Speaker Anthony Rendon, a Los Angeles native, was elected in 2012 and represents the 63rd Assembly District in Southeast Los Angeles County. His district includes nine cities: Bell, Cudahy, Hawaiian Gardens, Lakewood, Lynwood, Maywood, Paramount, South Gate, and a northern portion of Long Beach.
The son of working-class parents and grandson of Mexican immigrants, Rendon was far from a high achieving student, once carrying a grade point average of 0.83 and nearly flunking out of high school.
After graduating, Rendon worked in warehouses and other manual labor jobs and pursued higher education. He attended Cerritos Community College and went on to earn his Bachelors and Masters of Arts degrees from California State University, Fullerton. As a recipient of a National Endowment for the Humanities Fellowship, Rendon earned his Ph.D. from the University of California, Riverside and completed post-doctoral work at Boston University.
Prior to serving in the Assembly, Rendon worked as an educator, non-profit executive director, and environmental activist. He led Plaza de la Raza Child Development Services, Inc. as executive director. Plaza provides comprehensive child development and social and medical services to over 2,300 children and families through its 35 child development centers throughout Los Angeles County. Before working at Plaza, Rendon served as the interim executive director of the California League of Conservation Voters from 2008 to 2009.
Rendon was first motivated to run for public office by his experience in early childhood education. Massive budget cuts made by the Schwarzenegger Administration spurred him to lobby for restored funding. When he was unsuccessful, he became determined to fight for kids more directly in the legislature.
During his first term in the Assembly, Rendon authored Proposition 1, the $7.5 billion state water bond which voters passed by a 67% to 33% margin in the November 2014 election. During the bond development process, Rendon took input from residents over the course of 18 public hearings throughout the state, resulting in a measure with no earmarks or backroom deals.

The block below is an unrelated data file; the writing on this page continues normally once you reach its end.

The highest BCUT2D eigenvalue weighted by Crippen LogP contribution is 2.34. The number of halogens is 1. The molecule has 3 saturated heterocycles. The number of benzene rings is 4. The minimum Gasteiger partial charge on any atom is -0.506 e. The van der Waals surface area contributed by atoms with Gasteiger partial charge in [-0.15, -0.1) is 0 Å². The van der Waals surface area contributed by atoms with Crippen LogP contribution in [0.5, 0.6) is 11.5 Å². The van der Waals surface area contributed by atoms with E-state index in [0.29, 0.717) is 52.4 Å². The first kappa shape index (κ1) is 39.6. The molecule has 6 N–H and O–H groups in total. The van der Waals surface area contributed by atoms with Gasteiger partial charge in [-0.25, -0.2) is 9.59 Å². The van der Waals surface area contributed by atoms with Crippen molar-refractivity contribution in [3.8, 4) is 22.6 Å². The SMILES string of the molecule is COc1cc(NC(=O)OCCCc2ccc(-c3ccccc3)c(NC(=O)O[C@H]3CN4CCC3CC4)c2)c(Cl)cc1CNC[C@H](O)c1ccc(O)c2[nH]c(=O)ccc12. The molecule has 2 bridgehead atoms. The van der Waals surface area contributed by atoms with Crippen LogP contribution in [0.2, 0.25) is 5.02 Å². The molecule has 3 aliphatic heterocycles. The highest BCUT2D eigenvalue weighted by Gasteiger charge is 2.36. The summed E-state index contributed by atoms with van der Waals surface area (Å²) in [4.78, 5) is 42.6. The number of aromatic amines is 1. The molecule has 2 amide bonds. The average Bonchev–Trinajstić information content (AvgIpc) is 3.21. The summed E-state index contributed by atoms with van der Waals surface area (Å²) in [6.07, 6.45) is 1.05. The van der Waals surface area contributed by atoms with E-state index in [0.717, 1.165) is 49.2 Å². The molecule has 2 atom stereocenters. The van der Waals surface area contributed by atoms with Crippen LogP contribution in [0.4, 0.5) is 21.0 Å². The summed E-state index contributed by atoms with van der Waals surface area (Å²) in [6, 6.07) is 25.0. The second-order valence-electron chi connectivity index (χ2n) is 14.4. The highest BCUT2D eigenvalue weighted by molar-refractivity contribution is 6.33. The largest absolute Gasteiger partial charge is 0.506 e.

In 2015, Rendon authored Assembly Bill 530, a law that spurs much-needed revitalization of the lower portion of the Los Angeles River. As chair of the Utilities and Commerce Committee, he led ongoing efforts to ensure accountability at the California Public Utilities Commission.
Rendon became the 70th speaker of the Assembly on March 7, 2016, ushering in a new era of a decentralized speakership and member empowerment.
"I want to help each of you achieve the best and the most for the people you represent," Rendon told his colleagues in his inaugural address. "We won't always agree on issues or approaches, but I believe everyone here deserves an environment where they can advocate forcefully for their ideas and their constituents."
While continuing to advocate for the needs of his constituents, as speaker, Rendon has forgone authoring legislation in favor of pushing for broad policy goals to help all Californians and in devoting time to the success of his colleagues in the Assembly.
In Rendon's first year as speaker, the Assembly passed landmark progressive legislation, including the nation's first statewide $15 minimum wage, overtime pay for farmworkers, and groundbreaking policies on gun and tobacco use. The first state budget passed during Rendon's tenure continued California's recent history of timely, balanced budgets, doubling the state rainy day fund, and investing $530 million in early childhood education, a key victory for Rendon and the Legislative Women's Caucus.
In the 2017-18 legislative session, Rendon led the Assembly in passing a landmark $52 billion transportation funding plan, an extension of California's cap-and-trade program -- a first-of-its-kind clean air measure -- and efforts to address the affordable housing crisis. The Assembly also approved legislation to end the cash bail system that for decades disproportionally impacted poor Californians and people of color. State budgets continued to build on fiscal reserves, expand the earned income tax credit and child care eligibility, make record investments in education, and implement governance reforms to the Board of Equalization and University of California.
Under Rendon's leadership in 2019, the Assembly conducted one of the most progressive and productive legislative sessions in memory. Among the Assembly's recent accomplishments are the historic changes to law enforcement use of force rules, expanded worker protections, and restrictions on predatory lending.
In 2020, Rendon led the Assembly in addressing the COVID-19 crisis in California. Under his leadership, the legislature passed critical legislation to address the health and economic crises of the pandemic, including multiple eviction moratoriums, legislation to support families and small businesses, and more.
Rendon currently resides in Lakewood with his wife Annie and daughter, Vienna.